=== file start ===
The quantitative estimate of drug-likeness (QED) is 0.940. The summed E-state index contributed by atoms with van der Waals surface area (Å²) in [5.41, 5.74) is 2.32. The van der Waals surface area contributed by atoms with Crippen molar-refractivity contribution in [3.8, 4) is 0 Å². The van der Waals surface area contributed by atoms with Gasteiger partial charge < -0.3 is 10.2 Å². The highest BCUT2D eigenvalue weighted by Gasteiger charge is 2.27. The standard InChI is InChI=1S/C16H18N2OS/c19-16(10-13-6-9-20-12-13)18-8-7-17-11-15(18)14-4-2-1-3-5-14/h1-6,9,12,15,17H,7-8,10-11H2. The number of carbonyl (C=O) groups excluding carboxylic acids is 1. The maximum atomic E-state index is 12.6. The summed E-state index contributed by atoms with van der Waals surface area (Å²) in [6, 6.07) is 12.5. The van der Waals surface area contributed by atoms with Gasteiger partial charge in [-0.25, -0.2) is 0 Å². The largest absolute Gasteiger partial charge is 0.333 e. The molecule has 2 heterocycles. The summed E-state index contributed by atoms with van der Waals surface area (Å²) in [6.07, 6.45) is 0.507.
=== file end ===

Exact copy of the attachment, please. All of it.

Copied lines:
The quantitative estimate of drug-likeness (QED) is 0.940. The summed E-state index contributed by atoms with van der Waals surface area (Å²) in [5.41, 5.74) is 2.32. The van der Waals surface area contributed by atoms with Crippen molar-refractivity contribution in [3.8, 4) is 0 Å². The van der Waals surface area contributed by atoms with Gasteiger partial charge < -0.3 is 10.2 Å². The highest BCUT2D eigenvalue weighted by Gasteiger charge is 2.27. The standard InChI is InChI=1S/C16H18N2OS/c19-16(10-13-6-9-20-12-13)18-8-7-17-11-15(18)14-4-2-1-3-5-14/h1-6,9,12,15,17H,7-8,10-11H2. The number of carbonyl (C=O) groups excluding carboxylic acids is 1. The maximum atomic E-state index is 12.6. The summed E-state index contributed by atoms with van der Waals surface area (Å²) in [6, 6.07) is 12.5. The van der Waals surface area contributed by atoms with Gasteiger partial charge in [-0.25, -0.2) is 0 Å². The largest absolute Gasteiger partial charge is 0.333 e. The molecule has 2 heterocycles. The summed E-state index contributed by atoms with van der Waals surface area (Å²) in [6.07, 6.45) is 0.507.